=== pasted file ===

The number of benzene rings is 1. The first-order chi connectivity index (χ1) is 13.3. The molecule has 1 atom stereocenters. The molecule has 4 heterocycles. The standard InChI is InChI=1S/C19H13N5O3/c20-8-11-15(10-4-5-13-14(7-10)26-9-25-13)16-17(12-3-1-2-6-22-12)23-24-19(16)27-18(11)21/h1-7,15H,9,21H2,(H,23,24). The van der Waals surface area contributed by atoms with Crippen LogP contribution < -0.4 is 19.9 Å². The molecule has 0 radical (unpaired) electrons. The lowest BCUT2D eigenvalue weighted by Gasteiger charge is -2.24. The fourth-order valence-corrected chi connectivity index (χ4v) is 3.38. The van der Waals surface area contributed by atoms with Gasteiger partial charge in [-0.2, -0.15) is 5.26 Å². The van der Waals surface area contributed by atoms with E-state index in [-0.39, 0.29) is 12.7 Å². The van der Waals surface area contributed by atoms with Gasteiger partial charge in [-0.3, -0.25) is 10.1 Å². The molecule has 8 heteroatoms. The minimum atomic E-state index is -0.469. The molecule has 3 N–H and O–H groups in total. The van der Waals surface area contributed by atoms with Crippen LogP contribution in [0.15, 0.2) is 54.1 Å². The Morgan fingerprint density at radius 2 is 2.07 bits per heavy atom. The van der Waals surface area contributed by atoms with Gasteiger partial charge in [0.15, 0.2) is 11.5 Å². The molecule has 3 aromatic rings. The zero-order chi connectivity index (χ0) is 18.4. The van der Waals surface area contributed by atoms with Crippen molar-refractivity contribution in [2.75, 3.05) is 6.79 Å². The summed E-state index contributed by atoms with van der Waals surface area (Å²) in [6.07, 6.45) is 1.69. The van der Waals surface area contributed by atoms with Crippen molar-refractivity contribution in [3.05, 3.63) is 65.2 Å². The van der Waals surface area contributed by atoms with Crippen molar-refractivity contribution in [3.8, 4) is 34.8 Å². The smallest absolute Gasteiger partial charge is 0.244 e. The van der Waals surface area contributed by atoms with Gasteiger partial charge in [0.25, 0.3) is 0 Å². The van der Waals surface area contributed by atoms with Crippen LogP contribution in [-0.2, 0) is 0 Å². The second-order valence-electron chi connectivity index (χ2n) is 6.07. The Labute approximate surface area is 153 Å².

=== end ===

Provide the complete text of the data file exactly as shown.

The number of benzene rings is 1. The first-order chi connectivity index (χ1) is 13.3. The molecule has 1 atom stereocenters. The molecule has 4 heterocycles. The standard InChI is InChI=1S/C19H13N5O3/c20-8-11-15(10-4-5-13-14(7-10)26-9-25-13)16-17(12-3-1-2-6-22-12)23-24-19(16)27-18(11)21/h1-7,15H,9,21H2,(H,23,24). The van der Waals surface area contributed by atoms with Crippen LogP contribution < -0.4 is 19.9 Å². The molecule has 0 radical (unpaired) electrons. The lowest BCUT2D eigenvalue weighted by Gasteiger charge is -2.24. The fourth-order valence-corrected chi connectivity index (χ4v) is 3.38. The van der Waals surface area contributed by atoms with Gasteiger partial charge in [-0.2, -0.15) is 5.26 Å². The van der Waals surface area contributed by atoms with E-state index in [-0.39, 0.29) is 12.7 Å². The van der Waals surface area contributed by atoms with Gasteiger partial charge in [-0.3, -0.25) is 10.1 Å². The molecule has 8 heteroatoms. The minimum atomic E-state index is -0.469. The molecule has 3 N–H and O–H groups in total. The van der Waals surface area contributed by atoms with Crippen LogP contribution in [0.15, 0.2) is 54.1 Å². The Morgan fingerprint density at radius 2 is 2.07 bits per heavy atom. The van der Waals surface area contributed by atoms with Gasteiger partial charge in [0.15, 0.2) is 11.5 Å². The molecule has 3 aromatic rings. The zero-order chi connectivity index (χ0) is 18.4. The van der Waals surface area contributed by atoms with Crippen molar-refractivity contribution in [2.75, 3.05) is 6.79 Å². The summed E-state index contributed by atoms with van der Waals surface area (Å²) in [6.07, 6.45) is 1.69. The van der Waals surface area contributed by atoms with Crippen molar-refractivity contribution in [3.05, 3.63) is 65.2 Å². The van der Waals surface area contributed by atoms with Crippen molar-refractivity contribution in [3.8, 4) is 34.8 Å². The smallest absolute Gasteiger partial charge is 0.244 e. The van der Waals surface area contributed by atoms with Gasteiger partial charge in [0.25, 0.3) is 0 Å². The van der Waals surface area contributed by atoms with Crippen LogP contribution in [-0.2, 0) is 0 Å². The second-order valence-electron chi connectivity index (χ2n) is 6.07. The Labute approximate surface area is 153 Å².